This article was originally published in the Nov./Dec. 2013 issue of Inside Triathlon magazine.
A good triathlon bike must be fast and efficient — that’s a given. But an ideal machine for the Ironman 70.3 distance also has to meet the less sexy challenges of a multi-hour race. It must handle well, travel without too much mechanical difficulty, ride nicely and carry the fuel needed to finish the distance strongly. The Trek Speed Concept 9 Series won Inside Triathlon’s wind tunnel test early in 2013, and since then the engineers in Waterloo, Wis., tweaked the original to make it a little faster and more practical. Our Ironman 70.3 dream bike is built around this new chassis with accessories and pieces that make it a blueprint for any bike setup for 70.3, regardless of price.
A 70.3 hydration setup doesn’t have to carry every ounce of fluid you’ll require during the ride. Most half-Ironman bike courses have three aid stations, giving three separate opportunities to grab a full bottle of water or sports drink during the ride. Equipping a bike with hydration systems that can be easily refilled is better than loading a bike down with every ounce of water needed to start the run topped off. Finding a combination that is simultaneously aerodynamically efficient and practical is the key to long-course hydration. Two bottle carriers can be enough, assuming they are refillable.
XLab’s Torpedo System combines some of the best features of fixed front-end drink systems and horizontally mounted bottles tucked between the arms. Water is accessible through a straw without having to leave the aero position, but the straw can be tucked down to save drag. While the difference may seem trivial, every inch of exposed drinking straw creates meaningful resistance. A port on top of the XLab bottle allows for easy on-the-go refilling. Trek integrated a solid bottle mount into the aerobar that makes the perfect platform for XLab’s system.
Wind tunnel testing conducted by Cervélo has found that a tapered, aerodynamically shaped water bottle on the frame can save approximately 36 seconds over a half-iron bike split compared to a standard round bottle, but the aero-shaped bottles can’t be swapped at aid stations. That time isn’t worth sacrificing the ability to quickly grab a bottle from an aid station and stash it on the bike. In this case, the simple solution is the best one.
The Bontrager box on the top tube effectively stores gels, bars or chews. It has no zipper, so items can move around a bit, but they are easy to access.
Performing well in the wind tunnel isn’t enough for a bike to be fast in a long-course triathlon — it also has to accommodate the rider’s ideal body position. The Speed Concept can do exactly that. It is adaptable to practically any position because the frame’s fit characteristics are in the middle of the spectrum — between aggressive and conservative — and the aerobar and stem combine to offer a massive range of adjustment.
Whether or not to bring supplies to fix any potential problem such as flats or mechanical breakdowns is a matter of personal preference. How important is finishing the race? If making it to the finish is a must, even if that means spending time fixing your bike, you have to find a way to bring supplies. Schlepping the necessities in a container behind the saddle is more efficient than taping them to the frame.
A test conducted on Leanda Cave using the Ero Sports Track Aero System found that she creates less wind drag when a single round bottle is added behind her saddle. While these results don’t necessarily transfer to every rider, if you decide to bring an inflation kit or multitool, storing it in a bottle behind the saddle may not come with any speed penalty at all.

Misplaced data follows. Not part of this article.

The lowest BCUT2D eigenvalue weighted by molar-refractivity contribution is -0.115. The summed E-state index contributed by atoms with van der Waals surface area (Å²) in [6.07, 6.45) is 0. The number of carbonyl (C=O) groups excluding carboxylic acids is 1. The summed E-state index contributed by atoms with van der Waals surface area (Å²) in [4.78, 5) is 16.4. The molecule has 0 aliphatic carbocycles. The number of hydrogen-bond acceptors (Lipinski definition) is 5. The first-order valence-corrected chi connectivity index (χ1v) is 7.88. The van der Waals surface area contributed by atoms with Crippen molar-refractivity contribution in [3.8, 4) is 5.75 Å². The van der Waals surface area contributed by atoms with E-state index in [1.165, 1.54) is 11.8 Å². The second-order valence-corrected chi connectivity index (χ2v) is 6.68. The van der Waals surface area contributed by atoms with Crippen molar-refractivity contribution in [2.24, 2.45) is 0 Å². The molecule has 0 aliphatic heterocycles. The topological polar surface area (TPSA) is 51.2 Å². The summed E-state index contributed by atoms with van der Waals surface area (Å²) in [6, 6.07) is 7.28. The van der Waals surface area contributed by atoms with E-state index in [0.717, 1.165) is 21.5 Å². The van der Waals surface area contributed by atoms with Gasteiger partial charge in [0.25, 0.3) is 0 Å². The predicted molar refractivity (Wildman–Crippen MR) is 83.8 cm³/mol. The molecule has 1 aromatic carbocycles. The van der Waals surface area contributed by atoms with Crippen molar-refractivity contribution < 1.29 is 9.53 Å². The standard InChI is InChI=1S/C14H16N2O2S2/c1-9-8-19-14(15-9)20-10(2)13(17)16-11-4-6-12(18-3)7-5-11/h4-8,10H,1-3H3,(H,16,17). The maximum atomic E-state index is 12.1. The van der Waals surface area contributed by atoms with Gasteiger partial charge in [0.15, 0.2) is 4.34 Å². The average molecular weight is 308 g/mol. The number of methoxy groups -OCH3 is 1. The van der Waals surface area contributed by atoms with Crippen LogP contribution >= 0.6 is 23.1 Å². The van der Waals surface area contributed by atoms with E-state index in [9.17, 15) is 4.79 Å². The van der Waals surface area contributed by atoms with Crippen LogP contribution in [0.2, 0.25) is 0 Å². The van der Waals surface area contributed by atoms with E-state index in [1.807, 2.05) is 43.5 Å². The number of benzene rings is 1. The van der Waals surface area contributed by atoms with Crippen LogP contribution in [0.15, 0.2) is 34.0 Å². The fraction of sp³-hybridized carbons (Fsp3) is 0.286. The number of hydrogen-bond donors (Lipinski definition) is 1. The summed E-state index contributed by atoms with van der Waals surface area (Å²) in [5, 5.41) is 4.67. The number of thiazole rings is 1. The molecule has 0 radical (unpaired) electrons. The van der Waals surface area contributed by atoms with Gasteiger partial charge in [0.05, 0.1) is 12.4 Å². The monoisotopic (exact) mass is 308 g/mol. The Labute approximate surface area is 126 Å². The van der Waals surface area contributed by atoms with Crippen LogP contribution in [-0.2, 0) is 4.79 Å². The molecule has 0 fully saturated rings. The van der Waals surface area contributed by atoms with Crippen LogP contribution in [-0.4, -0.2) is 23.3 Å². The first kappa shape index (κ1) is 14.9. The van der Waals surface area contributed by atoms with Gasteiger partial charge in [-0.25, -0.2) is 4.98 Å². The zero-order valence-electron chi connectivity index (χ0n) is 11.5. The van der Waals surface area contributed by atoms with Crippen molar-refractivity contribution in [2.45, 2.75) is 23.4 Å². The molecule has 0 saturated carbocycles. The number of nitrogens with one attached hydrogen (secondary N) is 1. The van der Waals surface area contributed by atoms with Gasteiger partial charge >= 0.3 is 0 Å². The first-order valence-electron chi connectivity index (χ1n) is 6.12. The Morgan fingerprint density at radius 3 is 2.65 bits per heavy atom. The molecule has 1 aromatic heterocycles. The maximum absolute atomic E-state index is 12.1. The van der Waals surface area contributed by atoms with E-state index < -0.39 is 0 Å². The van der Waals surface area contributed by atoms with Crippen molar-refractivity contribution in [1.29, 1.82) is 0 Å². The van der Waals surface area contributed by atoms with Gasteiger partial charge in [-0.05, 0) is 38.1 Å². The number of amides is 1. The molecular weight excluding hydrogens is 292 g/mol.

The tweaks made to the Speed Concept since it won Inside Triathlon’s wind tunnel test are subtle, but they can add up to a meaningful difference. Trek shaved a few grams of drag off the aerobar by streamlining the shape of the basebar and using a single aerobar extension that branches out for both hands. Other small changes throughout the bike, such as a more usable saddle clamp, deeper fork blades and a more effective rear wheel shield, give the new iteration of this bike a leg up over the original.
If this bike has a tragic flaw, it’s mechanical complexity. Changing cables, adjusting the brakes and moving the basebar position is significantly more difficult for this bike than it is for most. But traveling with the Speed Concept 9 Series is no different than any other, assuming the bike is adjusted and set up for the race before going into a travel case. Removing then reattaching the aerobar is actually pretty simple, and it doesn’t pose any undue technical problems unless something goes wrong — in which case fixing certain mechanical problems can be challenging.
Zipp’s 404 and Super-9 disc combination stands out in the three most important attributes of a wheel used for a long-distance race. First, both wheels are aerodynamic. Second, they handle well in crosswinds. The influence of a disc is overblown. It’s fixed in place and due to a counterintuitive consequence of fluid dynamics, a solid rear wheel partially helps to overcome the side force created by crosswind. The deep-section 404 front wheel pulls slightly more than a shallow one, but it has proven to be one of the most stable and trustworthy among deep options. Third, they ride fairly smoothly. The foam-core disc vibrates more noticeably than a spoked wheel when traversing rough pavement, but the tubular tires make up for the difference. While they can be pumped to rock-hard pressures, keeping the pressure down — the ideal number often falls between 90 and 125 psi, depending on road quality and rider weight — improves ride quality and cornering, and can reduce rolling resistance.
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